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Publication numberUS4555703 A
Publication typeGrant
Application numberUS 06/160,877
Publication dateNov 26, 1985
Filing dateJun 19, 1980
Priority dateJun 19, 1980
Publication number06160877, 160877, US 4555703 A, US 4555703A, US-A-4555703, US4555703 A, US4555703A
InventorsBen H. Cantrell
Original AssigneeThe United States Of America As Represented By The Secretary Of The Navy
Export CitationBiBTeX, EndNote, RefMan
External Links: USPTO, USPTO Assignment, Espacenet
Environmental mapping system
US 4555703 A
Abstract
A circuit which detects environmental sources of echos received by a pulscho system such as a radar and classifies the sources of the echo at each range resolution cell as either short-pulse interference, rain clutter or jamming, distributed land clutter, an isolated target or thermal noise. The circuit implements on the screen of a cathode ray tube a digital map of a selected echo source type by modulating the electron beam intensity with a binary digit (0 or 1) at each increment of the sweep corresponding to a range resolution cell. The circuit utilizes a pulse-to-pulse noncoherent subtraction to remove correlated echos, leaving only uncorrelated type echos. Short-pulse interference is then detected and the uncorrelated echo component is compared to thermal noise to determine if rain clutter or noise jamming is present. The threshold for either target detection or land clutter is determined from the uncorrelated echo component, and all correlated targets and land clutter are next detected. The correlated echos are separated into distributed land clutter and isolated targets by the following procedure: the isolated targets are required to have uncorrelated echos on each side of them in range. Finally, if no detection of any of these types is made, thermal noise is declared.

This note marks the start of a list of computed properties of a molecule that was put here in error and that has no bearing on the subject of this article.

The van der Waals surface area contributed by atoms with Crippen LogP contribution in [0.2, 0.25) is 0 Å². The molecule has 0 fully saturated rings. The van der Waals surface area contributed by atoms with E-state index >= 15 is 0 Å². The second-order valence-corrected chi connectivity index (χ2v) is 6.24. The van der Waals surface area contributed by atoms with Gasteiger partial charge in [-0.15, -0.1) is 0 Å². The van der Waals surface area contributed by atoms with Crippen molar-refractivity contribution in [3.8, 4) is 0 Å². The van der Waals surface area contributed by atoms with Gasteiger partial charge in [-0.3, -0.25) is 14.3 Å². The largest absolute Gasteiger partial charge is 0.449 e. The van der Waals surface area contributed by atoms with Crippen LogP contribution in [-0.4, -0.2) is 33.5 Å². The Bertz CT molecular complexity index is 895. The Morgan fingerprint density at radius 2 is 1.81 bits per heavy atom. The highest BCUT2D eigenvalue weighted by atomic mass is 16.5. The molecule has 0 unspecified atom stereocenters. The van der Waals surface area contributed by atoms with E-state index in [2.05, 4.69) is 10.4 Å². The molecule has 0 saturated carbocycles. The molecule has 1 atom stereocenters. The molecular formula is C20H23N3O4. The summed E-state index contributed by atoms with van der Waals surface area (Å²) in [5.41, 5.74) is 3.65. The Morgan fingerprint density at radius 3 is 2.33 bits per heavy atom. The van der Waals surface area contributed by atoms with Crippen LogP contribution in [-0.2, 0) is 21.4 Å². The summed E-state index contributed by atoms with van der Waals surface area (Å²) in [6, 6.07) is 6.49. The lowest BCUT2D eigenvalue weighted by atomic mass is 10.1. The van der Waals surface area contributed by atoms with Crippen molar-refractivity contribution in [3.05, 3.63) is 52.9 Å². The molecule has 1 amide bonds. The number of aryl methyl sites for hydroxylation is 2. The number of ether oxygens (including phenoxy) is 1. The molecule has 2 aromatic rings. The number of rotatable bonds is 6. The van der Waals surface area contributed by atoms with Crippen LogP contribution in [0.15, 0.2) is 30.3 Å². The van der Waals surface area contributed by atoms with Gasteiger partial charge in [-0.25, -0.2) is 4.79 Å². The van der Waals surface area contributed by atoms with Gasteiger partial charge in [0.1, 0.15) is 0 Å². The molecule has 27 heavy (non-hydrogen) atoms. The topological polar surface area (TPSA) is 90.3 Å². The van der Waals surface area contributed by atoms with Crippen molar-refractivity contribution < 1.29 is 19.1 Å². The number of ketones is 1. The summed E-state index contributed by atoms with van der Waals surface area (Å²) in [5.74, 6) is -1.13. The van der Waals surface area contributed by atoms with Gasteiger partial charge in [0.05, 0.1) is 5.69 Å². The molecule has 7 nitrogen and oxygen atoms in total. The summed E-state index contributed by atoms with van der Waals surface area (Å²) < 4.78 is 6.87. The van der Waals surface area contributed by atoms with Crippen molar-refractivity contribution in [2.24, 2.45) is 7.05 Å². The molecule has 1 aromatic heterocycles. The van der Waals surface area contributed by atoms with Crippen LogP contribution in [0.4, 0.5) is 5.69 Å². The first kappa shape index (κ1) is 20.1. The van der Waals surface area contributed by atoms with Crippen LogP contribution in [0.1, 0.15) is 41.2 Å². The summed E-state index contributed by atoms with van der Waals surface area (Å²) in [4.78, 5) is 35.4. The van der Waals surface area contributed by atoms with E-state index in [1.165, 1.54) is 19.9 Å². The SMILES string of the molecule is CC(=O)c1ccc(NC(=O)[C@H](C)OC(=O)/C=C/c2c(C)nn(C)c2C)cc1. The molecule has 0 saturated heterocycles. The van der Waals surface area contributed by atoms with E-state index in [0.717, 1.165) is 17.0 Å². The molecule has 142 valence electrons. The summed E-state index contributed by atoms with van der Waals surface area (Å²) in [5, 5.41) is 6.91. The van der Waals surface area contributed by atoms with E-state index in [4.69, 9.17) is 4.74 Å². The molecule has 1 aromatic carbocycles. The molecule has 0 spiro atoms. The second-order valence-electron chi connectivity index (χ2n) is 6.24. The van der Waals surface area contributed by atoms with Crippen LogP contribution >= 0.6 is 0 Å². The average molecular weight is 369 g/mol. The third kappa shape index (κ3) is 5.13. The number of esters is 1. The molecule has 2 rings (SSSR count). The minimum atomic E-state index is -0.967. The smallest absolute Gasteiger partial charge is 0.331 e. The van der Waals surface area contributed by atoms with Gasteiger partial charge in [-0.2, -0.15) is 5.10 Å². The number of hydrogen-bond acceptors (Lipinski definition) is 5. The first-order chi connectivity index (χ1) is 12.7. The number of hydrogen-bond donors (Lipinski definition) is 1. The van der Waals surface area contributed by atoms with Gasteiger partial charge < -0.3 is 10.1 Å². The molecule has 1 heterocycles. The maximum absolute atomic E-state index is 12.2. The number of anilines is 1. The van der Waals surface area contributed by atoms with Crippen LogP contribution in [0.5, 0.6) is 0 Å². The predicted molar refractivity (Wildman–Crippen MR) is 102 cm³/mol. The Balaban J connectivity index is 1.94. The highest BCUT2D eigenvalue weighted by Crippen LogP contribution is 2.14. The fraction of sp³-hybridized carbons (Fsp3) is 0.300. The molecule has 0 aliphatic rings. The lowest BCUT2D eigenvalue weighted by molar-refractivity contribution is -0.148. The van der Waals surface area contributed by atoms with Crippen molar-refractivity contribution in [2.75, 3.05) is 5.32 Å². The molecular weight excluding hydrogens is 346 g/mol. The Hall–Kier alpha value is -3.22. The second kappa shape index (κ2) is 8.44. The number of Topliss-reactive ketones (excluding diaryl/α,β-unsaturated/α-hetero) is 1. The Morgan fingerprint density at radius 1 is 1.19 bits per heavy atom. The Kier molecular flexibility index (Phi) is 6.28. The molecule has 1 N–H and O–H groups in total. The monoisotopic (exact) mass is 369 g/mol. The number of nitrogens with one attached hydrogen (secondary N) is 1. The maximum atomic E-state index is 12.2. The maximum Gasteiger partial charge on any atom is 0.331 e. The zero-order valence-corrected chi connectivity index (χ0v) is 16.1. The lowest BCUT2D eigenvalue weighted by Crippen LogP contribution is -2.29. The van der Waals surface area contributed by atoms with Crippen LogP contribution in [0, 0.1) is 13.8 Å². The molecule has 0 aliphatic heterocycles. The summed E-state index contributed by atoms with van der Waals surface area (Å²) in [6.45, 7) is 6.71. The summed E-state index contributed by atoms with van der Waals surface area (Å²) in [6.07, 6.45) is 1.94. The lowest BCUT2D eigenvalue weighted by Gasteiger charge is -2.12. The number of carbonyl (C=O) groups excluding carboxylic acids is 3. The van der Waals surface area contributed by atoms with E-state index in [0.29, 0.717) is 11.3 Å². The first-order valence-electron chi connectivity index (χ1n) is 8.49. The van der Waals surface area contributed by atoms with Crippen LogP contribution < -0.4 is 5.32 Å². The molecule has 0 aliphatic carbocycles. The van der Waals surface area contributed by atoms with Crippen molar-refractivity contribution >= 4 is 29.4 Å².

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Claims(17)
What is claimed as new and desired to be secured by Letters Patent of the United States is:
1. An environmental mapping system comprising:
input means for receiving a first signal representing the amplitude of a first pulse-echo return versus time after transmission, for subsequently receiving a second signal representing the amplitude of a second pulse-echo return versus time after transmission and for simultaneously outputting the second signal and a delayed replica of the first signal;
echo source classification means, connected to the input means to receive the second signal and the delayed replica of the first signal, for generating a plurality of classification signals, each classification signal representing the expectation of finding an echo from a respective one of a plurality of environmental sources in the amplitudes of the first and second pulse-echo returns versus time after transmission; and
output means for connecting the echo source classification means to a display means to transmit to the display means any of the plurality of classification signals.
2. The system recited in claim 1 wherein the input means includes:
a delay line.
3. The system recited in claim 1 wherein the echo source classification means includes:
interference detection means connected to the input means to receive the second signal and the delayed replica of the first signal for generating a third signal representing the difference in the amplitudes of the first and second pulse-echo returns versus time after transmission, and a fourth signal representing the expectation of finding short pulse interference in the amplitudes of the first and second pulse echo returns versus time after transmission;